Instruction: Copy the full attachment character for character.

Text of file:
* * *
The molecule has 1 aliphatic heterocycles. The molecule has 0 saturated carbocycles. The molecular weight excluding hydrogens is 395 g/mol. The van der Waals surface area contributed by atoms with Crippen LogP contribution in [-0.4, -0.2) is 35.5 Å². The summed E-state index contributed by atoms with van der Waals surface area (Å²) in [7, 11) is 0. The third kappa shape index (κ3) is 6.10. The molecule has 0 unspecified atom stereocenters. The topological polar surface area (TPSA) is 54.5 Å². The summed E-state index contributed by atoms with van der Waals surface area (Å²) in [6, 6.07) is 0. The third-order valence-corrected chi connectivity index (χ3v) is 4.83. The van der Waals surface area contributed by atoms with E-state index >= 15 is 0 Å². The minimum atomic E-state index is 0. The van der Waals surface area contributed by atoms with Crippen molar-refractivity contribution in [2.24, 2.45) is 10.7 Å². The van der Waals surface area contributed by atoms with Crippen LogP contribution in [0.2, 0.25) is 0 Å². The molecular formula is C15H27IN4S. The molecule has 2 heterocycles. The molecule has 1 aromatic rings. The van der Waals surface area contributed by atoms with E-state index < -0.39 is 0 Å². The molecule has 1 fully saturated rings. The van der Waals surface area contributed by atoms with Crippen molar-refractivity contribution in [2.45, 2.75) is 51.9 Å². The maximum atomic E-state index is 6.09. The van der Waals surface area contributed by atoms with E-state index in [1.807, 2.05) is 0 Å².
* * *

The molecule has 1 aliphatic heterocycles. The molecule has 0 saturated carbocycles. The molecular weight excluding hydrogens is 395 g/mol. The van der Waals surface area contributed by atoms with Crippen LogP contribution in [-0.4, -0.2) is 35.5 Å². The summed E-state index contributed by atoms with van der Waals surface area (Å²) in [7, 11) is 0. The third kappa shape index (κ3) is 6.10. The molecule has 0 unspecified atom stereocenters. The topological polar surface area (TPSA) is 54.5 Å². The summed E-state index contributed by atoms with van der Waals surface area (Å²) in [6, 6.07) is 0. The third-order valence-corrected chi connectivity index (χ3v) is 4.83. The van der Waals surface area contributed by atoms with E-state index >= 15 is 0 Å². The minimum atomic E-state index is 0. The van der Waals surface area contributed by atoms with Crippen molar-refractivity contribution in [2.24, 2.45) is 10.7 Å². The van der Waals surface area contributed by atoms with Crippen LogP contribution in [0.2, 0.25) is 0 Å². The molecular formula is C15H27IN4S. The molecule has 2 heterocycles. The molecule has 1 aromatic rings. The van der Waals surface area contributed by atoms with E-state index < -0.39 is 0 Å². The molecule has 1 fully saturated rings. The van der Waals surface area contributed by atoms with Crippen molar-refractivity contribution in [2.45, 2.75) is 51.9 Å². The maximum atomic E-state index is 6.09. The van der Waals surface area contributed by atoms with E-state index in [1.807, 2.05) is 0 Å².